With a prestigious grant from the Asian Cultural Council, Hammer adjunct curator James Elaine moved to China in April 2008 to seek out emerging artists within China and throughout Asia. This blog provides a fascinating insight into Jamie’s travels and the art world in China.
BEIJING & GUANGZHOU
In just over one weeks time eight different cities in China and Asia hosted at least five contemporary art fairs, 4 biennials, and 3 triennials; Beijing, Guangzhou, Shanghai, Nanjing, Gwangzhu, Yokohama, Taipei, and Singapore.
September 5th I attended the opening of one of Beijing’s two annual art fairs, Art Beijing, which had added for the first time a photo fair in a building adjacent to it. Six a.m. the next morning I began my mini marathon of the other September Chinese art fairs, bi and triennials. First stop was in Guangdong for the Guangzhou Triennial. They had two openings in two different locations for the exhibition. I was taken from the airport to a hotel and a waiting shuttle bus loaded with other curators, given some hot noodles to eat, and driven for another hour to some distant part of the city to attend the afternoon opening of the Guangzhou Triennial. This was my first trip to Guangzhou and the bus ride was fascinating. We winded through lush green city streets full of thousands and thousands of people shopping, working, cooking, eating, yelling… The shops had no doors so the merchandise and the owner’s activities spilled out onto the sidewalks. There was a fluid and ordered chaos to it all that was beautiful to watch. I thought of my Chinese artist friends who earlier this year visited Los Angeles and all surprisingly commented on how few people there are in LA. Actually, you don’t see many people in LA what you see are buildings and cars. But in China everywhere you go people dominate the landscape. During the trip it began to rain and as we reached our destination it was a downpour.
The Triennial exhibition, “Farewell to Post Colonialism,” was presented in two venues, the Guangdong Museum of Art and it’s satellite location, Rem Koolhaas designed Time Museum. 181 artists from over 40 countries were included. The basic concept for the show is a “revisiting and restarting” of the post colonial “intellectual tradition” which the curators believe has become institutionalized as an ideological concept and lost its edge as a critical tool. This current condition of “political correctness” they state has hindered “the emergence of artistic creativity and fresh theoretical interface.” The first ceremony took place at the Time Museum, which unfortunately, due to lack of funds was still under construction during the opening. The lobby was a ground floor open air space (no windows or doors yet) and people packed themselves in to avoid the torrential downpour outside. I saw Los Angles artist Simon Leung there who had worked up to the last minute installing his work “Squatting Project/Guangzhou,” but it still was not completed. Flooding on the ground floor and the slow building construction had hampered his installation schedule for over a week. The museum is housed on the 14th and 19th floors of a high-rise building but there is only one elevator and no stairs. There was loose electrical wiring still hanging from the ceiling and jutting out of the walls. It felt like we were on a construction site and I wondered if we would be issued hard hats to enter the exhibition areas. Once you made it off the crowded elevator and stepped out into the top floor the first thing you noticed was a large area of the floor where buckets had been placed amongst the art to catch water from a leaking ceiling. Some rooms in the museum, especially the enclosed video rooms, were uninhabitable because the fresh concrete and wallboards were off gassing. It only took a few seconds standing in these rooms before your eyes were burning so badly that it became impossible to see anything including the art. This is not ideal viewing or exhibiting conditions to say the least, but to be honest I loved the experience as a whole. It was exciting and vital and mirrored the vigor and chaos of the world outside of the museum. I was also moved by the organizers and curators will to persist even in the face of the lack of money to complete the project on time.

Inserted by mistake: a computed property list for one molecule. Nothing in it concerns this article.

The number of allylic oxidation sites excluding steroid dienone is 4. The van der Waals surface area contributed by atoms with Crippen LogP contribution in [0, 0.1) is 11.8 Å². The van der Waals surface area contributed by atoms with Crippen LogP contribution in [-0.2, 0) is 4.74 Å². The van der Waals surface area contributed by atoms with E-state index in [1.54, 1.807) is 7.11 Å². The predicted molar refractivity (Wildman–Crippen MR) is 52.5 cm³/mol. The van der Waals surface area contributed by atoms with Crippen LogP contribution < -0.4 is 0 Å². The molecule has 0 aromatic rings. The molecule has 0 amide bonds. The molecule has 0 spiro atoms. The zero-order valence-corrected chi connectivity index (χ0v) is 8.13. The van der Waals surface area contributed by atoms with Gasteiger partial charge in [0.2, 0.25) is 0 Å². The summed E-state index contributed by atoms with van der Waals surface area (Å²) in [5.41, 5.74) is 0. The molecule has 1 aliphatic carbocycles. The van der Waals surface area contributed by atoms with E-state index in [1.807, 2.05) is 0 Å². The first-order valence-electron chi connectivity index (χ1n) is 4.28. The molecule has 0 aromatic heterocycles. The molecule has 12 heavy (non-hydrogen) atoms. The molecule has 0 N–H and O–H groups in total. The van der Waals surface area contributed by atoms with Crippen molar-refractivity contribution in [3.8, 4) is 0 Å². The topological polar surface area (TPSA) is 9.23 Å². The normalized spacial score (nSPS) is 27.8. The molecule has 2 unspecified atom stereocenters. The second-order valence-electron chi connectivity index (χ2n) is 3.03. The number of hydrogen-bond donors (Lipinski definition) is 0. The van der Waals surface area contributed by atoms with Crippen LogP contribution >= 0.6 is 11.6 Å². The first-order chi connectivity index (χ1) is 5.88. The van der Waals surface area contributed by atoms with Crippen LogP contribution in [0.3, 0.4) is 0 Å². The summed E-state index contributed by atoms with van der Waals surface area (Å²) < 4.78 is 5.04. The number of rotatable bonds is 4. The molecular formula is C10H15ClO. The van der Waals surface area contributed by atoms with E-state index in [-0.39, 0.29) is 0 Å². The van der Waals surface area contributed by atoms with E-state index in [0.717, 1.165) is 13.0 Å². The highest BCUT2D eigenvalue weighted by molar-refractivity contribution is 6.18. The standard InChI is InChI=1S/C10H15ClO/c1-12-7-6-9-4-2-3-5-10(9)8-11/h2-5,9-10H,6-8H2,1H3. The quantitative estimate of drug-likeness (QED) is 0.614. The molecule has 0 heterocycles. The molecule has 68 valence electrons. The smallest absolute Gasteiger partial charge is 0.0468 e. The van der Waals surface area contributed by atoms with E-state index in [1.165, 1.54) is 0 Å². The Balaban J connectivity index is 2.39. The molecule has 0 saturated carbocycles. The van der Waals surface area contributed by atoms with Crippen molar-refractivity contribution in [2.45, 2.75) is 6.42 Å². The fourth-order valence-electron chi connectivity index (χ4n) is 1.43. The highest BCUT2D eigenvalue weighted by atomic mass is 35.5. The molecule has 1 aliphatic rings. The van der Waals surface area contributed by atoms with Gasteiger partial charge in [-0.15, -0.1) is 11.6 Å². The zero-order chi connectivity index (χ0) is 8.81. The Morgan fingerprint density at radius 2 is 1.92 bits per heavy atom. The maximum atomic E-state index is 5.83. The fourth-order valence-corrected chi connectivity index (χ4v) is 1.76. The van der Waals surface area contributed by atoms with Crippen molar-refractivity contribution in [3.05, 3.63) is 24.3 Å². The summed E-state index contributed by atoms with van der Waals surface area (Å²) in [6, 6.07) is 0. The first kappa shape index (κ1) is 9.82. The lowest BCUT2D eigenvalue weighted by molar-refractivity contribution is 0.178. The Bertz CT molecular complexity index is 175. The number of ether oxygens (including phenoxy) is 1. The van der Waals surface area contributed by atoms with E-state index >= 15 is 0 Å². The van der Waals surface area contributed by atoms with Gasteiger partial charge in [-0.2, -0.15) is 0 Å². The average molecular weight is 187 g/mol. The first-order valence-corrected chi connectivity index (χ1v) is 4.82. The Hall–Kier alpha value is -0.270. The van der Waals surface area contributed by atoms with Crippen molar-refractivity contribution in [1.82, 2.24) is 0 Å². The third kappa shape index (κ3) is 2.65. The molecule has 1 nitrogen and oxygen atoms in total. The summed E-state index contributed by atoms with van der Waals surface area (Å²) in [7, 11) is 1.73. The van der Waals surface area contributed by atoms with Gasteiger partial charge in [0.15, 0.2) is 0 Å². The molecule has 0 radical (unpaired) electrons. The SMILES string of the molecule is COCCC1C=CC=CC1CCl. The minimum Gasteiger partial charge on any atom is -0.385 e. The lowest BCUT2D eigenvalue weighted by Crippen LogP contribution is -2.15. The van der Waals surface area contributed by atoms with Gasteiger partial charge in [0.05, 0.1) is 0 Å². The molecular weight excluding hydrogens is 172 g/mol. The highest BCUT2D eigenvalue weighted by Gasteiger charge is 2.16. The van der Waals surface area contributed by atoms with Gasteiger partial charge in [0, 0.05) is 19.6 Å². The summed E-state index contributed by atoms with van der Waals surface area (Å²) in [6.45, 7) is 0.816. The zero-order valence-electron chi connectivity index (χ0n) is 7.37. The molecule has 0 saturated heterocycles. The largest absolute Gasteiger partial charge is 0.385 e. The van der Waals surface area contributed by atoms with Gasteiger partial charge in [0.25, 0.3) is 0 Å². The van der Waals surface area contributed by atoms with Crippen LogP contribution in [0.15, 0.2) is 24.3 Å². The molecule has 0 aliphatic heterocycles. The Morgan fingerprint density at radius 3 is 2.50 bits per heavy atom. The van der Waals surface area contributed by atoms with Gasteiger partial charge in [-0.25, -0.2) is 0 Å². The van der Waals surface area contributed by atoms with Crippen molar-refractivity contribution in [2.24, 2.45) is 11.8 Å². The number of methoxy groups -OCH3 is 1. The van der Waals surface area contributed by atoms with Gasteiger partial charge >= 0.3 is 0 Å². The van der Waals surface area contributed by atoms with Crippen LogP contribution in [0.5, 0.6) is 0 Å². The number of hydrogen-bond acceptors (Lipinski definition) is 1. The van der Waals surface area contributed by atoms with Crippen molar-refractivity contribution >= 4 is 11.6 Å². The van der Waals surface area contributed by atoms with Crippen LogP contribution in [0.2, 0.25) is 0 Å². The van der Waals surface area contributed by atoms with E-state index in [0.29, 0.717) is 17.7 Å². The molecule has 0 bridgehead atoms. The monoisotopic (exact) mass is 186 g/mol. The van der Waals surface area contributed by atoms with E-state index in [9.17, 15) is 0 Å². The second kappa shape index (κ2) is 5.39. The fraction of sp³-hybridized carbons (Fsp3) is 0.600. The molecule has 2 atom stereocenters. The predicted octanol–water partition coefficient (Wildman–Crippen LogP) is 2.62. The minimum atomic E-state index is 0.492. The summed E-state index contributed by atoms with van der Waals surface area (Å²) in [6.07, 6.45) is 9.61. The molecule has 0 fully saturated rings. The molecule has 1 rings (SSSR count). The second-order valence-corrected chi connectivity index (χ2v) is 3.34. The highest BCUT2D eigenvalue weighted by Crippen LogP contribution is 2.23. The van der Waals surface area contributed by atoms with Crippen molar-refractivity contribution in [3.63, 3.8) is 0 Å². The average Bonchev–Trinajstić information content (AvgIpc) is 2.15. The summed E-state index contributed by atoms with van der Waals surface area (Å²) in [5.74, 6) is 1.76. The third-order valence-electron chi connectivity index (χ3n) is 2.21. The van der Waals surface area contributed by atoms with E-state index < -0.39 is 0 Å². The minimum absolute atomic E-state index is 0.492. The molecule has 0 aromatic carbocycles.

The second and main part of the Triennial, at the Guangdong Museum of Art, was less chaotic but lacked the potential of the Time Museum for surprises. There was good work to be seen, including the young Chinese artist Jia Aili’s untitled large scale painting installation, but overall the exhibition was too overcrowded. Annually there are many international art fairs, biennials, triennials, survey exhibitions and at some point they all begin to look the same. The locations and programming sometimes are the defining moments and are reasons in themselves to attend. I loved Guangzhou and time permitting will return to see the Triennial in less chaotic circumstances, and visit galleries and the city again.